In 1983 Eddie DeLoach came across a magazine highlighting a landscaping and lawn service company that had a reached $1 million in revenue. He read the article and thought to himself, “I can do that.” At the time Eddie was working as the District Manager for Kaiser Chemical in North Carolina. He was rising up the corporate ladder with a promising future. However, he could not shake the feeling of one day owning his own business. In the midst of all this, Eddie survived an episode of spinal meningitis. When the doctors told him that “It was close, but you are going to make it,” he knew that it was time to turn that dream into a reality. So, after a few short months, he packed up his wife and his two children and headed home to Garden City, Georgia, to start TideWater Landscape Management in 1984. Eddie says, “My wife thought I was crazy. The only person who thought I was crazier than she did was my father.” His dad told him, “You have a great job. Why would you leave this security to cut grass?” Nevertheless, Eddie used the $7300 he had in retirement and a note co-signed with his dad and embarked on his dream.
Over the course of three decades, Eddie has grown his business from a landscaping company consisting of one white covered-cab Toyota truck pulling a Ditch Witch trailer carrying a Gravely riding lawn mower to a $10 million Grounds Management and lawn services company nationwide. Eddie has built his business the old fashioned way. He has relied on word-of-mouth for business development and a firm hand shake to finalize his contracts. This method of business remains at the heart of TideWater. Eddie believes in this “grass-roots” approach. However, Eddie noticed that the landscaping and lawn services industries has changed during the last 5 years. He also knew that was he going to have to change with it.
Fast forward to 2011, Tara Rocker sat across from her father, Eddie, and listened to him talk about the future of TideWater. He saw that his new sales were not keeping up with his cancellations and he was unsure of the reason. He asked, “Why doesn’t everyone, especially the people that I know here in my home town of Savannah, use TideWater? We have a great product, we have great people – what are we missing?” As they discussed further, Tara, also the Director of Marketing for TideWater, asked her dad, “Where is TideWater going? What is your dream?” He replied, “Tara, I want this company to be a national company that competes on a national level while maintaining our local roots. I want to deliver personal service nationwide.” She suggested that it was time to make sure that TideWater was delivering this message to its constituents. She knew that if people heard this story and became familiar with the personality behind the quality service that it would mean more than just hiring “someone to cut the grass.” She suggested that they start by updating the website as the old website, full of flat photos and stock photography, was sufficient but choppy. On it, the five companies that make up TideWater were displayed just like that, as five different companies. The website showed one company that specialized in Grounds Management, one that specialized in military installation Grounds Management, a Landscape Design and Installation company, one company (GroMasters) for Lawn Services Treatments and Fertilization, and finally a Parking Lot Maintenance company. There was no continuity. She thought, “How would people know who to call if we did not tell them?”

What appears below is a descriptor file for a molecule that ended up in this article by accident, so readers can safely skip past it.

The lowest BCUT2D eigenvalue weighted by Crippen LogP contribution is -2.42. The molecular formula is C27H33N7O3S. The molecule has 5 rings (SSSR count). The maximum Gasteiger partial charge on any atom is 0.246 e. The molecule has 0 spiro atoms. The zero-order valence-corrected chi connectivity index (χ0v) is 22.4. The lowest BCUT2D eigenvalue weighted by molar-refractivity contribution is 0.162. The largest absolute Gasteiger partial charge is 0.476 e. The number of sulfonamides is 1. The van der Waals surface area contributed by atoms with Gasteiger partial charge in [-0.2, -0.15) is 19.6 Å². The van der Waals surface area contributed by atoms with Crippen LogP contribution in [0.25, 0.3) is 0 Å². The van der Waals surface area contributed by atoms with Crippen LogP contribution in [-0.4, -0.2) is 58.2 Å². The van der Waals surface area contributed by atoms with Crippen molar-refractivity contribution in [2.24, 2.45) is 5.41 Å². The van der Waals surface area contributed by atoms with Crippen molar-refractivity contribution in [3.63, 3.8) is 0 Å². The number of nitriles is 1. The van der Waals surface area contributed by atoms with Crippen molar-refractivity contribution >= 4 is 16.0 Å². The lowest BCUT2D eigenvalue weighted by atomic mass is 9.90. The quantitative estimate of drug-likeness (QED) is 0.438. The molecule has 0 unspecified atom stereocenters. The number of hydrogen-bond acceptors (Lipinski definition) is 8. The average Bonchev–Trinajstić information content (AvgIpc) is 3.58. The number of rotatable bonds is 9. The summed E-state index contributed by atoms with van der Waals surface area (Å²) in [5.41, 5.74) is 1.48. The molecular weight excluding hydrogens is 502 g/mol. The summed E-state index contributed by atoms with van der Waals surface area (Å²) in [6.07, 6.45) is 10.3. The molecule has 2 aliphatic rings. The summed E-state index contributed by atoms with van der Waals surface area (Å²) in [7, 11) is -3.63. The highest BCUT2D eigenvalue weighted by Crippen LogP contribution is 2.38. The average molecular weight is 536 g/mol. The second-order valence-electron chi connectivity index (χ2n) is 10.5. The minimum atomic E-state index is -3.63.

The next week, Tara and Eddie sat down with two website designers and described to them what they were looking for in a website redesign. They needed the website to let their customers know that TideWater has been here 30 years. They wanted the website to say, “We know what we are doing.” Two weeks later, the final product was delivered.
The design was a complete miss.
What they saw were colors of red and blues, the number 30 floating around like a bird looking for a place to land, and a riding lawn mower cutting some grass across a field in the middle of the screen. Where was TideWater? Or at least the TideWater that they thought they described. As a matter of fact, the only image that stood out was the smiling faces of the owners and that was a problem. Tara knew that both her dad, Eddie, and her uncle, Jimmy DeLoach, the Vice President of TideWater, wanted TideWater to surpass their identities. As she looked at the result of the first website design, she knew that TideWater needed to do something bigger. TideWater needed to make an investment; it needed to take risks. So, she mentioned to her dad, “You are national company and you need to look like one. What do you think of rebranding TideWater? ” Eddie, seeing the need for change said, “Do it.”
For six months, TideWater worked with Tytan Advertising, a national advertising company located in the same town, to discover and answer the question, “Who is TideWater? What does TideWater believe? Where is TideWater going? How will it get there? ” Eddie and Jimmy dove into this process with the kind of enthusiasm as when Eddie started the company in 1984. They decided that TideWater should now embrace all of its divisions as part of the whole. No longer do they single out landscape maintenance, installation, or even parking lot maintenance. Today, TideWater identifies itself as a full Grounds Management company, offering all environment enhancing services to customers ranging from the neighbor down the street to military installations across the United States. TideWater also realizes that the importance of protecting the environment has become critical for the company and for its clients. As water becomes an even scarcer resource, conservation is vital. Consequently, TideWater has started a water conservation campaign for all its markets. With educated Irrigation Auditors and advice from LEED certified agents, TideWater shares its knowledge among its clients.